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Finance

When will the music stop?


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America regularly consumes more than it produces. That’s simply how our economy has been designed to work over the past half century. Part of this is about the power of the dollar in the global economy, which allows us to borrow more than we should. Part of it is about policy decisions made to prioritise the service sector over manufacturing (and the trade ramifications of that, which I cover in my latest column). All of it has been facilitated by the rise of dollar denominated assets over a long period of time. But as Swamp Notes readers will know, I believe that this era will eventually come to an end, as the financialisation of the US economy collides with the rise of China.

Michael Pettis, along with Matthew Klein, have written eloquently about how the dysfunctional trade and currency relationship between the US and China will eventually break in their book Trade Wars Are Class Wars. As they put it, China’s not to blame for America’s problems (or visa versa), but rather imbalances within the countries themselves that have created tension. Despite recent gains, China still doesn’t consume enough, Pettis pointed out in his recent FT opinion piece, which is one reason the country just reported its largest trade surplus in history.

China’s dual economy and common prosperity efforts are in part about changing that, creating a more equal balance of consumption and local production for the Chinese themselves, as well as the countries along the “One Belt, One Road” pathway that are in their economic orbit. I think this sort of economic regionalisation makes sense for many reasons, from economic to environmental. When there’s a price on carbon, long supply chains simply don’t make as much sense.

As I argued in this column, there are many lessons that the US can take from China’s efforts around debt reduction, corporate governance and inequality. The problem is that we don’t have anywhere near the long-term view about our economy that China has about its own. This has led us to a deeply dysfunctional place in which central bankers are propping up the economy with monetary policy alone. This has raised asset prices, but also encouraged overconsumption and inequality (for more on that, read Christopher Leonard’s book The Lords of Easy Money, which tracks former Kansas City Federal Reserve chief Thomas Hoenig, a rare and thoughtful Cassandra of easy money.

Watching the ups and downs of the market in recent weeks, I’ve become more preoccupied with the problem of how we get off the easy money train without a recession or even a depression. I had a catch-up conversation with Hoenig last week to discuss the topic. Like me, he wishes the Fed would have tightened a long time ago. Now, we both worry that tightening into a slowdown will mean higher unemployment, and also rock markets in ways that will become a big headwind to growth. This is actually the fundamental issue. We’ve become so dependent on asset price increases that we may not be able to grow strongly, at least in the short term, without them.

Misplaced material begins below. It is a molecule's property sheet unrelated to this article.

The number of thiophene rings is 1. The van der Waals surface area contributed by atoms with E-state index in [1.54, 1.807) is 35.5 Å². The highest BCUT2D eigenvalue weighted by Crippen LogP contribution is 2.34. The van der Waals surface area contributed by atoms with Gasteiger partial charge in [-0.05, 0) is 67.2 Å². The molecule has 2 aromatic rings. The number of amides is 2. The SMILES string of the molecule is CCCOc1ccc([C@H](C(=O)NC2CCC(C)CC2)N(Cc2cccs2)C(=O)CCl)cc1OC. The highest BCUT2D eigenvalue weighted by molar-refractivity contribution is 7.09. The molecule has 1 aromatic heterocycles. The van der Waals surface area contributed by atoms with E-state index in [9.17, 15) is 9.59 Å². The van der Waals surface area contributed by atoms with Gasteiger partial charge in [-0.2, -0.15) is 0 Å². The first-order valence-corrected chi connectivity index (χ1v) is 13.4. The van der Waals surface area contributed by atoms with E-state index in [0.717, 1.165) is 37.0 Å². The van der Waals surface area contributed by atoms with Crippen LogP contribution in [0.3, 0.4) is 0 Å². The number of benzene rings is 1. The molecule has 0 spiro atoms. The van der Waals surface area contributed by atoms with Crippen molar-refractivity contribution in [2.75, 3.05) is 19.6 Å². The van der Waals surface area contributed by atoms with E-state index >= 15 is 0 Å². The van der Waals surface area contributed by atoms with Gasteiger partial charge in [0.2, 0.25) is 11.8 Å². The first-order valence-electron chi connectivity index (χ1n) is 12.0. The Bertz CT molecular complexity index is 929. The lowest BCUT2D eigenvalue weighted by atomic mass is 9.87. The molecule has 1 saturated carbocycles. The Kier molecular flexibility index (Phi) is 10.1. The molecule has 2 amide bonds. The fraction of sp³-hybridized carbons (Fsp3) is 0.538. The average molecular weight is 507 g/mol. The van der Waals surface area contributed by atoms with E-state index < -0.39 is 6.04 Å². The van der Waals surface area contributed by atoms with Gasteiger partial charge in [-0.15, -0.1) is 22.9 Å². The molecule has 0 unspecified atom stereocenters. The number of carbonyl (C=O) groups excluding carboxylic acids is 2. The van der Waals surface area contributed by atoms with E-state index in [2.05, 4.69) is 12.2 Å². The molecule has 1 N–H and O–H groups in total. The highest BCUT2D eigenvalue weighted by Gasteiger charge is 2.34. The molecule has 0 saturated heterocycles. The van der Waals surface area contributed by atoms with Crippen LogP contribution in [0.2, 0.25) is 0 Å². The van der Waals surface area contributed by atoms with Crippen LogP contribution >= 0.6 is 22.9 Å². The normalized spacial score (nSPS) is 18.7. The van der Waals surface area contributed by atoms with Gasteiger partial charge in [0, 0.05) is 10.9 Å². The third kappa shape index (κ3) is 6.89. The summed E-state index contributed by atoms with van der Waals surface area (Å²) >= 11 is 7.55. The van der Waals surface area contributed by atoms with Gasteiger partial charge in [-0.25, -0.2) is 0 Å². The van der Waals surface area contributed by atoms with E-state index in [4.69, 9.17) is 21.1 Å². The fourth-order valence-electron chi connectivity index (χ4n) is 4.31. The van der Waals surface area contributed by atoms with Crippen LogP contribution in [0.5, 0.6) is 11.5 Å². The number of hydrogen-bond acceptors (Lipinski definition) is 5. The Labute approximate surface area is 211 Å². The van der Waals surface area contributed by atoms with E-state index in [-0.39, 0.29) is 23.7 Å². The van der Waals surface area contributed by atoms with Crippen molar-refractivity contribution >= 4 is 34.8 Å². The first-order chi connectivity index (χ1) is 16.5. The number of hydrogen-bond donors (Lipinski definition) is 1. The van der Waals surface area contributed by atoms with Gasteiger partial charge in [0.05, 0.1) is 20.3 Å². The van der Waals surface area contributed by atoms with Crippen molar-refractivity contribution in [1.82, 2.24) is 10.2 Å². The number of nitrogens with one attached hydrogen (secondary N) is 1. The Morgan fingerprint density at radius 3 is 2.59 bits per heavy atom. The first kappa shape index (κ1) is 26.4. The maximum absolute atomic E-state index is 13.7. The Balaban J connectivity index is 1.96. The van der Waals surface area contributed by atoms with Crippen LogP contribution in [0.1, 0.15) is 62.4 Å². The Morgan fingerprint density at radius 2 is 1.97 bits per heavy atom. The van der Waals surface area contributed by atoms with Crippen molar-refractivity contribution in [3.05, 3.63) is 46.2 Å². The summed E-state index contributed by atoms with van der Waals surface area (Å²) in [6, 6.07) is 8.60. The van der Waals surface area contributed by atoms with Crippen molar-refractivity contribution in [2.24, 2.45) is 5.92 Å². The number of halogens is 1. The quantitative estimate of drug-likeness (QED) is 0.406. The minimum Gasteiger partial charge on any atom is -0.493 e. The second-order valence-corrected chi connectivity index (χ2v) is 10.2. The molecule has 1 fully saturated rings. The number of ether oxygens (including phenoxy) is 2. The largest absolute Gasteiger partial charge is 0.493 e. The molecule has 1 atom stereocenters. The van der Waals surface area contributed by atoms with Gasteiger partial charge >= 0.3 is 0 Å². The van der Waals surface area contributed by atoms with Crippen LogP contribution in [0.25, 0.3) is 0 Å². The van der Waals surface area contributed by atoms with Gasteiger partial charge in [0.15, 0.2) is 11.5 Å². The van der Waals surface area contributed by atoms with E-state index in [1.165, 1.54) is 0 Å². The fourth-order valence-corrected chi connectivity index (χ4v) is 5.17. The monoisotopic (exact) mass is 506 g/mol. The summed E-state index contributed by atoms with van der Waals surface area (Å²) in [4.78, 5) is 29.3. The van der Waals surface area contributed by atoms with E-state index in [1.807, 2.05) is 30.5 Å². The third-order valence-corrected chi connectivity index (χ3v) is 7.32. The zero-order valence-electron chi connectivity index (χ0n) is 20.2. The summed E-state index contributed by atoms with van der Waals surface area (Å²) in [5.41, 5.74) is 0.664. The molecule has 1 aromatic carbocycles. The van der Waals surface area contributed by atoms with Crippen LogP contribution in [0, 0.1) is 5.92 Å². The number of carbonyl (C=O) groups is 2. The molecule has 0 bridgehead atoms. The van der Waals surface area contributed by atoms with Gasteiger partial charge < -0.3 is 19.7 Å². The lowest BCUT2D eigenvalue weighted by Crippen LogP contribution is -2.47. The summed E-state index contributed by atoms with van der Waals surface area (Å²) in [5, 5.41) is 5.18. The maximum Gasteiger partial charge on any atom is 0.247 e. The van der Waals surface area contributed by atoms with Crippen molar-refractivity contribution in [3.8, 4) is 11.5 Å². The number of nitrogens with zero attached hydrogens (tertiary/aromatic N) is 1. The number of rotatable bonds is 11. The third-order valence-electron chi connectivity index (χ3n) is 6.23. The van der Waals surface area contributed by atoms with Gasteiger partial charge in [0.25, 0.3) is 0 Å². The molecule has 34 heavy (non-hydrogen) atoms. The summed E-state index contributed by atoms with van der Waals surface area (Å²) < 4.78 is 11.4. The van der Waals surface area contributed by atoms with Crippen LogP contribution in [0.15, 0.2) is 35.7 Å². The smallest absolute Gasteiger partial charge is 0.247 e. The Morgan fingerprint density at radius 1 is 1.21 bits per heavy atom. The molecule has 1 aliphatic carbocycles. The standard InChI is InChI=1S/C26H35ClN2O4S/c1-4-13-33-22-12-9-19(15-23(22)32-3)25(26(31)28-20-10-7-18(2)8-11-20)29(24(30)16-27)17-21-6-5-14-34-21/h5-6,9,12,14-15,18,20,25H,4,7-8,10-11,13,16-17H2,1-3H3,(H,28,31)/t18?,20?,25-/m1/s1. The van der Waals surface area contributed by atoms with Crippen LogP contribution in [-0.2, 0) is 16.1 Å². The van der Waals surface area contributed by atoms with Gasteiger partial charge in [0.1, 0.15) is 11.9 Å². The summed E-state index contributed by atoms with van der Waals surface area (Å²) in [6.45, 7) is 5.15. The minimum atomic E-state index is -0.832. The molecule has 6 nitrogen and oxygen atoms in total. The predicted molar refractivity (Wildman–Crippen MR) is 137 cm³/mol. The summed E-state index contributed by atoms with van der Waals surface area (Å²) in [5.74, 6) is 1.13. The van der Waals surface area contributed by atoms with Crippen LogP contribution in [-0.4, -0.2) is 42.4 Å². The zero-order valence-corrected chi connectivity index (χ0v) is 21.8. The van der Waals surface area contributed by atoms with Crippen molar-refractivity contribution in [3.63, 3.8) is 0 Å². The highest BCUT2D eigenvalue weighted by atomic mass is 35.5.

So where does this leave us? “I think over the next year, we are going to see-saw towards higher inflation,” Hoenig said, with the Fed possibly having to move back and forth on tightening depending on what happens in the market. Longer term, he says, “we must encourage more savings”, as well as domestic production, to rebalance the economy. But Americans aren’t used to this kind of austerity. As I wrote back in April 2020, the last time American savings rates went up significantly from nearly zero was back in the 1930s and 1940s.

Consumers are certainly in better shape than they were before the 2008 crisis. But we are nowhere near double-digit savings rates. And yet, as this McKinsey Global Institute study shows, of the 45 episodes of deleveraging in mature economies since 1930, half involved sustained periods of austerity.

Of course, if we save, interest rates have to go up. Consumption has to go down. Ultimately, production must increase. This is a wholesale change in the economy of the sort that the Biden administration has tried to articulate in some ways, by encouraging domestic manufacturing and more training to raise wages and productivity together. But it’s not a quick shift, and even if it can be done, it requires central bankers and policymakers working hand in hand, over a long period of time. It also may lead to painful dollar market corrections in the short term.

I don’t want to say that America doesn’t have the capacity to do this, because frankly, I’m sick of that kind of easy, boring defeatism, from pundits in particular. But it does seem to call for another Paul Volcker-type personality at the Fed, and a president who can articulate the painful truth — that our half-century party of financialisation is coming to an end, and we have harder years ahead of us to get to a better place.